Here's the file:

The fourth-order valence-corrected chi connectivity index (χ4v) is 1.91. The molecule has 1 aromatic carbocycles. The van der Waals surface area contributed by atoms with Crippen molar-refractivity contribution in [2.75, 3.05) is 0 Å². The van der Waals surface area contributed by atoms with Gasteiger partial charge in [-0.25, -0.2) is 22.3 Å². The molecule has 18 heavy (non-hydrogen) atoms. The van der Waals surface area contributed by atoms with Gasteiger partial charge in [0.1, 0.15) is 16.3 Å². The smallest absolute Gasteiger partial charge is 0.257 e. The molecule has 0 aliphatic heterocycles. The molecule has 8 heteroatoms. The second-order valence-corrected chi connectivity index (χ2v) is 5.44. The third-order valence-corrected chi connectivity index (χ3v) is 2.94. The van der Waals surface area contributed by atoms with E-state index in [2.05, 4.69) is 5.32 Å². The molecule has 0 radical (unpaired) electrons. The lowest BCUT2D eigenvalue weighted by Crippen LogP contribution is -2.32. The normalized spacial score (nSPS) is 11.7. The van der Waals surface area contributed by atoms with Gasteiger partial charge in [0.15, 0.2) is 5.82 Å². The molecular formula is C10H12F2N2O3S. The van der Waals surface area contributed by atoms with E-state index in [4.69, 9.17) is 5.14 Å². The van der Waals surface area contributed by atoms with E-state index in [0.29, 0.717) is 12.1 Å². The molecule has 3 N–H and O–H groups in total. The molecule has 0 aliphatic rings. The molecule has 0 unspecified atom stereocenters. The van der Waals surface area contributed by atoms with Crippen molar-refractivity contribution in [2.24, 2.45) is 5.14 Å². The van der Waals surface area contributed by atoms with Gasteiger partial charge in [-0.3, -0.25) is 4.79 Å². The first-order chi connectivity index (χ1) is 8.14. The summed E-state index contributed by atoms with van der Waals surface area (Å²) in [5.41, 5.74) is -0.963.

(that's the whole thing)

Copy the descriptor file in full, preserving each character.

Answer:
The fourth-order valence-corrected chi connectivity index (χ4v) is 1.91. The molecule has 1 aromatic carbocycles. The van der Waals surface area contributed by atoms with Crippen molar-refractivity contribution in [2.75, 3.05) is 0 Å². The van der Waals surface area contributed by atoms with Gasteiger partial charge in [-0.25, -0.2) is 22.3 Å². The molecule has 18 heavy (non-hydrogen) atoms. The van der Waals surface area contributed by atoms with Gasteiger partial charge in [0.1, 0.15) is 16.3 Å². The smallest absolute Gasteiger partial charge is 0.257 e. The molecule has 0 aliphatic heterocycles. The molecule has 8 heteroatoms. The second-order valence-corrected chi connectivity index (χ2v) is 5.44. The third-order valence-corrected chi connectivity index (χ3v) is 2.94. The van der Waals surface area contributed by atoms with E-state index in [2.05, 4.69) is 5.32 Å². The molecule has 0 radical (unpaired) electrons. The lowest BCUT2D eigenvalue weighted by Crippen LogP contribution is -2.32. The normalized spacial score (nSPS) is 11.7. The van der Waals surface area contributed by atoms with Gasteiger partial charge in [0.15, 0.2) is 5.82 Å². The molecular formula is C10H12F2N2O3S. The van der Waals surface area contributed by atoms with E-state index in [4.69, 9.17) is 5.14 Å². The van der Waals surface area contributed by atoms with E-state index in [0.29, 0.717) is 12.1 Å². The molecule has 3 N–H and O–H groups in total. The molecule has 0 aliphatic rings. The molecule has 0 unspecified atom stereocenters. The van der Waals surface area contributed by atoms with Crippen molar-refractivity contribution in [2.24, 2.45) is 5.14 Å². The van der Waals surface area contributed by atoms with Gasteiger partial charge in [-0.3, -0.25) is 4.79 Å². The first-order chi connectivity index (χ1) is 8.14. The summed E-state index contributed by atoms with van der Waals surface area (Å²) in [5.41, 5.74) is -0.963.